Here is how I solved level 9 of Ruby Warrior.
This is it! I’ve made it to the final level of Ruby Warrior. I was actually a little sad it was over… until I found out level 1-9 is beginners. There’s an intermediate section too! (2D navigation) I was so excited I actually jumped up and down. Yes, in real life.
In the past few levels, I’ve been taking out code that wasn’t needed for different levels. Now that I have to put everything together into one, I decided to rethink my setup. The whole string of if else and nested if else loops were getting confusing to read.
First, I drew a flow chart for decisions.
Since the warrior can only do one thing per turn, I decided to make a function called do_something. This do_something function would return a string, for the action function to be called. I would use return on all the lines so that once a condition was true, the function would return the string.
The good thing about this set up is that it clears up all the nested if-else loops. The bad thing is that the logic is more hidden and not as explicit as previous setups. In each line for do_something, a condition is checked. If that condition returns true, the function returns a string and exits. If that condition is false, the next line of code is run. Essentially, this setup recreates my decision flow chart.
Something a bit different is the clear_shot() function. This function determines whether the warrior has a clear shot of an enemy. It does this by looking ahead 4 spaces, the look method returns an array of 4 elements. The distance of the squares ranges from 0 to 3 (the indices of the array). I use the index function on the array to get the index of the first element that returns true for the specified code block. If none of the spaces return true for .enemy? then I just assign a distance of 4 (assuming the enemy is outside of range). We have to do this otherwise the distance will be nil and we cannot compare nil.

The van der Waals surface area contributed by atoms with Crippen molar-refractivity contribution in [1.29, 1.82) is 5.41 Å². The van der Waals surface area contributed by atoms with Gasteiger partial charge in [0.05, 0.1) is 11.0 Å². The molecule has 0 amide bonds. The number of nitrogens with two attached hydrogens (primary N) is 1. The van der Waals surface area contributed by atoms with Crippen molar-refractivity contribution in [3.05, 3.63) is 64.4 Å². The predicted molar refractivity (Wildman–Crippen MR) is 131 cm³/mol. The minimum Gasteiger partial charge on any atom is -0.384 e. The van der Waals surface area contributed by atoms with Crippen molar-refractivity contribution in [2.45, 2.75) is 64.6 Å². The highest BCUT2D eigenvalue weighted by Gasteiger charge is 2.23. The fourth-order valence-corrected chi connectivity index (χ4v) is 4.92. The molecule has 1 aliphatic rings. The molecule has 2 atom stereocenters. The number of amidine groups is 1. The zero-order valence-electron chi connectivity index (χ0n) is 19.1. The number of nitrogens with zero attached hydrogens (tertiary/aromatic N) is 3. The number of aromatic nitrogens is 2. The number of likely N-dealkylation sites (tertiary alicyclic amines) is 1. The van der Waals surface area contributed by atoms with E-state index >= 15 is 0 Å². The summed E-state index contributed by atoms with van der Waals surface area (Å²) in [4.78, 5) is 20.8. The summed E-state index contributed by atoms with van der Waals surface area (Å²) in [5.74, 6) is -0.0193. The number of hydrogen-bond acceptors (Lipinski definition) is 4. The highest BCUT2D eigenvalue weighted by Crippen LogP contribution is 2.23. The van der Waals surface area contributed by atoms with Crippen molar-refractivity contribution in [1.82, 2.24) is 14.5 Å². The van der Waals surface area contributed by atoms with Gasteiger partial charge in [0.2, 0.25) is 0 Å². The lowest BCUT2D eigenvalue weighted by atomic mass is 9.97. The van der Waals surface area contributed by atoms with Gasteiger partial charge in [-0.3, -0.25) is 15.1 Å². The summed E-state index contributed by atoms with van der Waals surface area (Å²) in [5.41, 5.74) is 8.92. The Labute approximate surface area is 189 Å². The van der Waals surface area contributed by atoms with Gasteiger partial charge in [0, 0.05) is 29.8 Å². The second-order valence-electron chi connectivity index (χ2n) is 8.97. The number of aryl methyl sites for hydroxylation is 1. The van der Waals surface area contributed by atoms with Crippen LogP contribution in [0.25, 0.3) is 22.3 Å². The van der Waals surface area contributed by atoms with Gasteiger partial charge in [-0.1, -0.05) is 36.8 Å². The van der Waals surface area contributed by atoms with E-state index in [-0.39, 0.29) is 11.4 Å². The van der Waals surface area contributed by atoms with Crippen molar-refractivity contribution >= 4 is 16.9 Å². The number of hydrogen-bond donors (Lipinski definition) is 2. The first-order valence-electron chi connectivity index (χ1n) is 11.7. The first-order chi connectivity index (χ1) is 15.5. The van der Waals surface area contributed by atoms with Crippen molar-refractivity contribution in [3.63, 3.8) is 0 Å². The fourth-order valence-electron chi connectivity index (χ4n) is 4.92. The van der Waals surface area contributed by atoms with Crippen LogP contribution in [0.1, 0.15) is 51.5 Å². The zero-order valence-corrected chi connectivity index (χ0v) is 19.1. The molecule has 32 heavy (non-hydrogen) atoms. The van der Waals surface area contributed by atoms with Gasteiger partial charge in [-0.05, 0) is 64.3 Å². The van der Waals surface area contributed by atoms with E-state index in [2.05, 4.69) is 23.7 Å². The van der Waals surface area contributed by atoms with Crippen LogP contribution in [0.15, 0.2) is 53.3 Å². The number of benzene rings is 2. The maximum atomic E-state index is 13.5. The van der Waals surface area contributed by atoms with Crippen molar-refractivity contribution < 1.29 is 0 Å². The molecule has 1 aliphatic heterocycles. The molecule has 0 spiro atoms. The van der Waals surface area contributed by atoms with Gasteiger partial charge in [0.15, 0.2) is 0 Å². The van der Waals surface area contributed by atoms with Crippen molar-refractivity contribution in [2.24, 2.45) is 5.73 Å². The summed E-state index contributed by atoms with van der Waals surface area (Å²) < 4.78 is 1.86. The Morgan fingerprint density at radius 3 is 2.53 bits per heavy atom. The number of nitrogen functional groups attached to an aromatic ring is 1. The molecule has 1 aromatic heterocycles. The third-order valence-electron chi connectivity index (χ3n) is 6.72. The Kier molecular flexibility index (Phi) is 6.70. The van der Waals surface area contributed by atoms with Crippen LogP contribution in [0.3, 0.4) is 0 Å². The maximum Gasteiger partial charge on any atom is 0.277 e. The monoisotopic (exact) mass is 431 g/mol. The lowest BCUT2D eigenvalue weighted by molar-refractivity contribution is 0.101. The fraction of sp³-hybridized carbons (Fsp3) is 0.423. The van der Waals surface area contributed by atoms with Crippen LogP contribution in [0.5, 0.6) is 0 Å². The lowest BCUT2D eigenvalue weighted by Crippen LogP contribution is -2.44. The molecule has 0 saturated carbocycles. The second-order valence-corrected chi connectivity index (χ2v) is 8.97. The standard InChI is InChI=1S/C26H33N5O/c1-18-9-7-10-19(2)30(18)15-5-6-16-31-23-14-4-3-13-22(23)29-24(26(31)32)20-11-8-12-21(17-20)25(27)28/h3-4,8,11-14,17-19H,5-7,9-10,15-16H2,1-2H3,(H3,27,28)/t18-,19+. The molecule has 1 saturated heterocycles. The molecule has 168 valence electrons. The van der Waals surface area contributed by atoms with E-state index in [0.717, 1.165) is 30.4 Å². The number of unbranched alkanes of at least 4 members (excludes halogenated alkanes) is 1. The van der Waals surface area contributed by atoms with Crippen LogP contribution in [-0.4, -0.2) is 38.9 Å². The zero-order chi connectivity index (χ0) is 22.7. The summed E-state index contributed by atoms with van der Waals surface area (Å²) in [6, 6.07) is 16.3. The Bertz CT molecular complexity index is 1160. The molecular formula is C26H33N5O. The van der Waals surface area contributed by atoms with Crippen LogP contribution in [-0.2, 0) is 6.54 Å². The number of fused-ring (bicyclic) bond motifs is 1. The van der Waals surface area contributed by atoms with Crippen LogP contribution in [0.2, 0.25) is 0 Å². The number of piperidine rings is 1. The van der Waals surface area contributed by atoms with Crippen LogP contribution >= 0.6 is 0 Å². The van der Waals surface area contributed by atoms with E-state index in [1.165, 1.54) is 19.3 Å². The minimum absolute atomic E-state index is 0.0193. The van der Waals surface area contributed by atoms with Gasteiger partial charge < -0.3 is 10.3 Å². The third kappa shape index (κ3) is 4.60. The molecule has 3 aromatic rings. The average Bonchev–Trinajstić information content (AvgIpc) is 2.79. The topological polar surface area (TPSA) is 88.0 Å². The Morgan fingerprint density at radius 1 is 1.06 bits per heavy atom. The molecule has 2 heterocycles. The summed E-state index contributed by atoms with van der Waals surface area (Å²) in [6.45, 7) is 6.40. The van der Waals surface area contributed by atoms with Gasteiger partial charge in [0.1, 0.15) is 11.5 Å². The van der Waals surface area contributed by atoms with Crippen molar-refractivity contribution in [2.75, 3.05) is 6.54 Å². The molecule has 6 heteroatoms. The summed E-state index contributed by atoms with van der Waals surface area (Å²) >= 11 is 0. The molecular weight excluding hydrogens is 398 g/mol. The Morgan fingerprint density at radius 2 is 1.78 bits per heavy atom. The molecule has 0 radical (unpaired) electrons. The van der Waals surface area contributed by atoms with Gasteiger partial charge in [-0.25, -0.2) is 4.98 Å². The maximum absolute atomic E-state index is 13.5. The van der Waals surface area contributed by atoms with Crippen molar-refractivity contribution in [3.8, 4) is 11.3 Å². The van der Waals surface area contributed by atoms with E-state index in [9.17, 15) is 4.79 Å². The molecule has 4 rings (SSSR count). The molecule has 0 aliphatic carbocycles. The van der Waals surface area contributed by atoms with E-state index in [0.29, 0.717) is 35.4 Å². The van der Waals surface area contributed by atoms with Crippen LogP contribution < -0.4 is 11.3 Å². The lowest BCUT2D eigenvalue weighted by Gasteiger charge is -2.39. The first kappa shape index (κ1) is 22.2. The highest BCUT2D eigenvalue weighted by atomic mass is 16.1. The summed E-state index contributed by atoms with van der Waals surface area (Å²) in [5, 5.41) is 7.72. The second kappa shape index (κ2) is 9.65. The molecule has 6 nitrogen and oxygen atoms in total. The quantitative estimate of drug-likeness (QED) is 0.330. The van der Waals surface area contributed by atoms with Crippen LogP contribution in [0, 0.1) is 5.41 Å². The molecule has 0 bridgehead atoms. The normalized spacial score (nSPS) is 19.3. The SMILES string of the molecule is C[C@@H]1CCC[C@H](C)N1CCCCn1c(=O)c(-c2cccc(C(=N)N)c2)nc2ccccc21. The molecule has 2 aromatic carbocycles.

I do the same thing to get the captive distance. Then I compare the captive distance and enemy distance. If the enemy distance is shorter, I know that I have a clear shot of the enemy. We only want the warrior to shoot if he has a clear shot and is not under attack.
After running this code, I realized the warrior does not need to flee from anyone. The warrior gets a chance to rest to good health after defeating the sludge and wizard. After turning around, the warrior approaches and gets the first shot at the archer. Then the warrior takes 3 hits from the Archer (-9 points), which is fine because we can set the minimum health points to be 10 (rest if health is less than 10 and not under attack).
BOOM! That was so much fun. Ruby Warrior is a great way to practice some logic and Ruby code. I really enjoyed the graphics and different character abilities.
I look forward to trying out the Intermediate levels.